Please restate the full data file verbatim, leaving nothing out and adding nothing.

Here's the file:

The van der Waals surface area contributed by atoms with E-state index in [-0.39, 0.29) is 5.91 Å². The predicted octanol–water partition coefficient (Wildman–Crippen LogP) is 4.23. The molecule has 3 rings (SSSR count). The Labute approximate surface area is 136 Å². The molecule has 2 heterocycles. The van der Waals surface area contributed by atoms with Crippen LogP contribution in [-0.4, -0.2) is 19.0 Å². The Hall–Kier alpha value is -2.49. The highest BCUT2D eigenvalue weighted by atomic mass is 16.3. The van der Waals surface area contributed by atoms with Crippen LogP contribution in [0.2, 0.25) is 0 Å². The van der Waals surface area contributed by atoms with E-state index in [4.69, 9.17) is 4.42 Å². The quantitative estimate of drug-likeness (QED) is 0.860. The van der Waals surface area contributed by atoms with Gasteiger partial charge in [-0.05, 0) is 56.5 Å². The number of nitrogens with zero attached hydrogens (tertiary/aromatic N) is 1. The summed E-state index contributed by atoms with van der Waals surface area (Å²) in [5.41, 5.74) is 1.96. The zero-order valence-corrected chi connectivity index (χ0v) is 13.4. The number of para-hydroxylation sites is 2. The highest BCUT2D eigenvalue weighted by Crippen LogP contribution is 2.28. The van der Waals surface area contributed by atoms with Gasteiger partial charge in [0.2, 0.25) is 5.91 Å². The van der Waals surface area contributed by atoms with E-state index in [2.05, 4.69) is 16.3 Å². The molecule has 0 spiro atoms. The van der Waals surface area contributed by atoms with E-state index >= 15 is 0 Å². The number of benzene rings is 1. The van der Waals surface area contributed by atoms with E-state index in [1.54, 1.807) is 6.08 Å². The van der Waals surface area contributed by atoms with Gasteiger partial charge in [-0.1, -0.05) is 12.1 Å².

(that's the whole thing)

The van der Waals surface area contributed by atoms with E-state index in [-0.39, 0.29) is 5.91 Å². The predicted octanol–water partition coefficient (Wildman–Crippen LogP) is 4.23. The molecule has 3 rings (SSSR count). The Labute approximate surface area is 136 Å². The molecule has 2 heterocycles. The van der Waals surface area contributed by atoms with Crippen LogP contribution in [-0.4, -0.2) is 19.0 Å². The Hall–Kier alpha value is -2.49. The highest BCUT2D eigenvalue weighted by atomic mass is 16.3. The van der Waals surface area contributed by atoms with Crippen LogP contribution in [0.2, 0.25) is 0 Å². The van der Waals surface area contributed by atoms with E-state index in [4.69, 9.17) is 4.42 Å². The quantitative estimate of drug-likeness (QED) is 0.860. The van der Waals surface area contributed by atoms with Gasteiger partial charge in [-0.05, 0) is 56.5 Å². The number of nitrogens with zero attached hydrogens (tertiary/aromatic N) is 1. The summed E-state index contributed by atoms with van der Waals surface area (Å²) in [5.41, 5.74) is 1.96. The zero-order valence-corrected chi connectivity index (χ0v) is 13.4. The number of para-hydroxylation sites is 2. The highest BCUT2D eigenvalue weighted by Crippen LogP contribution is 2.28. The van der Waals surface area contributed by atoms with Gasteiger partial charge in [0.2, 0.25) is 5.91 Å². The van der Waals surface area contributed by atoms with E-state index in [2.05, 4.69) is 16.3 Å². The molecule has 0 spiro atoms. The van der Waals surface area contributed by atoms with E-state index >= 15 is 0 Å². The number of benzene rings is 1. The van der Waals surface area contributed by atoms with E-state index in [1.54, 1.807) is 6.08 Å². The van der Waals surface area contributed by atoms with Gasteiger partial charge in [-0.1, -0.05) is 12.1 Å².